Psalms 23 is one of those Psalms and portions in the Bible that is read a lot and is quite popular. We are going to see it in the view of God’s economy and in the context of the group of 3 Psalms that it is in; Psalms 22, Psalms 23 and Psalms 24 in a group.
Psalms (Program #8) – David’s Concept Concerning God’s Judgment on David’s Enemies Among the Nations and Concerning Man’s Condition Before God
The Psalms beloved by all of God’s people are composed of the expression of the sentiments, feelings, impressions and experiences of godly men. Many of the psalms express primarily the concept of the writer. David, for example, in a number of the psalms was frequently in grave danger being pursued by his enemies those who were desiring even to do away with him. And so we see his crying out to Jehovah for safety and deliverance. Other of the psalms exult and uplift the law of God connecting God’s blessing with our ability to keep the law. There are however, many psalms that express a much higher thought, even the divine thought. Psalms which present the very Christ of God maybe not in direct reference but in unmistakable clarity. These are psalms which convey God’s deepest feeling and His heart’s desire for man that Christ would occupy the center in our lives as He occupies the center of God’s own economy.
Psalms (Program #3) – Christ in God’s Economy versus the Law in Man’s Appreciation (2)
The Bible is not an ordinary book. Though it surely contains a lot of history, we should not read it as a history book. It also contains scores of moral and behavioral imperatives but we should not take it as a book of ethics. Neither should we approach the Bible as a book of philosophy . Because beyond all of these things, history, ethics, philosophy, The Bible is in its’ essence, God’s own breath revealing the Christ of God enable to convey God Himself as life into those who come to seeking nothing else but His very person.
Psalms (Program #2) – Christ in God’s Economy versus the Law in Man’s Appreciation (1)
Many of the 39 books of the Old Testament touched the matter of the law. The law generally refers to the commands that God delivered to Moses on Mount Sinai after the children of Israel had their exodus from Egypt. And the impact that these laws has had not just on God’s people but on all of western civilization is hard to overstate.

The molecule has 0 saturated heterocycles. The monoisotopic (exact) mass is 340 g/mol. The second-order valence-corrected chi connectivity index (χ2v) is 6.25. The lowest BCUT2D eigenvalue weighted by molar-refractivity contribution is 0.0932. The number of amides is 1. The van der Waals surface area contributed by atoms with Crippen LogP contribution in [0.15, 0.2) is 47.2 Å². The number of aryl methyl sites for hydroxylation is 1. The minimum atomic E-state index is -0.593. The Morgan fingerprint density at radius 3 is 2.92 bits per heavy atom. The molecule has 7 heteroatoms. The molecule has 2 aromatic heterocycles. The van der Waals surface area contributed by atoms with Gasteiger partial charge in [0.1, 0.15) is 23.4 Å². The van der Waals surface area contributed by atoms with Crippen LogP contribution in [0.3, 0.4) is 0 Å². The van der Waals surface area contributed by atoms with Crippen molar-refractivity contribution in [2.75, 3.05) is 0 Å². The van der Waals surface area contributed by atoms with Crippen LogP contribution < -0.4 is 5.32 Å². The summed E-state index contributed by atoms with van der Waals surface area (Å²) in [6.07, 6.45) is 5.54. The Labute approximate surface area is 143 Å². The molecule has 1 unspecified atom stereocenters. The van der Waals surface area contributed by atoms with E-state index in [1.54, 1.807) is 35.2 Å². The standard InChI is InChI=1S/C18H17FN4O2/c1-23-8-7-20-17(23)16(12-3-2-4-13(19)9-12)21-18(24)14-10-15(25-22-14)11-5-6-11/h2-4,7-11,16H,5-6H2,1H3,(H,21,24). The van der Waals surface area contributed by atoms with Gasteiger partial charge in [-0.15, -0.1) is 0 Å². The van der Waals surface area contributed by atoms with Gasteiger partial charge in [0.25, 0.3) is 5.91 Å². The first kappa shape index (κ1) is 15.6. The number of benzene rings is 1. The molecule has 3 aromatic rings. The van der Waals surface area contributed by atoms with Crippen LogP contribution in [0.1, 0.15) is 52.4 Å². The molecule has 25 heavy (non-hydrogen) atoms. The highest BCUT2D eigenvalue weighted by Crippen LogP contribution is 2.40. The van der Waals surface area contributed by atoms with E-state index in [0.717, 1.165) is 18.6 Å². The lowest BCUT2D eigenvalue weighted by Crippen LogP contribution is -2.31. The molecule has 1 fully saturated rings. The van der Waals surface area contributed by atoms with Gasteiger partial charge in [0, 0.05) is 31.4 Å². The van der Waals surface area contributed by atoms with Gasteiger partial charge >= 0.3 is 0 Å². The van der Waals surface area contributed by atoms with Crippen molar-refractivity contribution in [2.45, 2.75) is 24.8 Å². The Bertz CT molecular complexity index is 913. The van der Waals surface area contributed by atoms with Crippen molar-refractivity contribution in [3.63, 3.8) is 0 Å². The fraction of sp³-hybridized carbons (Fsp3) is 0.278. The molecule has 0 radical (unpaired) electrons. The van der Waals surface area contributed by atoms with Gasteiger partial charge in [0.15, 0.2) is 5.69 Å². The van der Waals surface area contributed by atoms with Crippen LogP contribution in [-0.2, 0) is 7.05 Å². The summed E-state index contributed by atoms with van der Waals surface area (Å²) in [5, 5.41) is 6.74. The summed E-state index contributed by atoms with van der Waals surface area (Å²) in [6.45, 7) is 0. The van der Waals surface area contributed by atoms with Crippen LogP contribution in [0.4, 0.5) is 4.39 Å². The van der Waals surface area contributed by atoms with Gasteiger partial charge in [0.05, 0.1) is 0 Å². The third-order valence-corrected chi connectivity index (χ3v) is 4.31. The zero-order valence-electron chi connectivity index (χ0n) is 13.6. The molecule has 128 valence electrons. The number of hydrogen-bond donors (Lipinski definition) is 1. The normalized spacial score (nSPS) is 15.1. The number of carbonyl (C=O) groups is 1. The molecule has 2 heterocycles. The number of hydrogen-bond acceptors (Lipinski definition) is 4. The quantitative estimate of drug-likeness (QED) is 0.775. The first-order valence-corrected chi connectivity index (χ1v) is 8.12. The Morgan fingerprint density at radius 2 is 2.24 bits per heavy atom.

God’s people both in New and Old Testament heirs treasure the law of God. But there is a key word in the New Testament that reveals something crucial concerning God’s entire economy and how the law relates to it. In Rom 5:20 it says, “And the law entered in alongside that the offense might abound” What does it mean that the law entered in alongside? Well, we will discuss this in many more items relate to the law and the central focus of God’s economy on today’s program.
Job (Program #12) – Man Moving in God’s Move and God Moving in Man’s Move
As the New Testament era opened, a dramatic change occurred in the way that God moves to accomplish His purpose on the earth. God’s move was then inextricably linked to man; that means that God ceased to move apart from and independent of man. Of course, the man that God used for His move was Jesus Christ, who we know was also God. That’s why the high priests, the elders and even the officials of the Roman government could not determine whether the activities of Jesus were the activities of a man or of God. Actually, His actions were the actions of the first God-man. Today God is still operating in this principle. The principle of His moving into man, in man and through man. This is the principle of incarnation. “In the beginning was the Word”, John says, “…and the Word was God and the Word became flesh and tabernacled among us”. (John 1:1, 14)
Job (Program #11) – The Third of the Three Rounds (4) – Job’s Final Speaking (2)
Job chapter 29 brings us to a scene that most of us can relate very well to. At this point in the book, Job is once again pouring out to his friends concerning the terrible sufferings that God had visited upon him. And in this discourse, he was reliving many of the fond recollections of the glories of his past experience. How often do we dwell in the past when we are languishing in the depths of our present despair? But Job was also drawing upon his past successes in order to build a defense so that he could plead his case before God. A case that was totally built upon his own righteousness.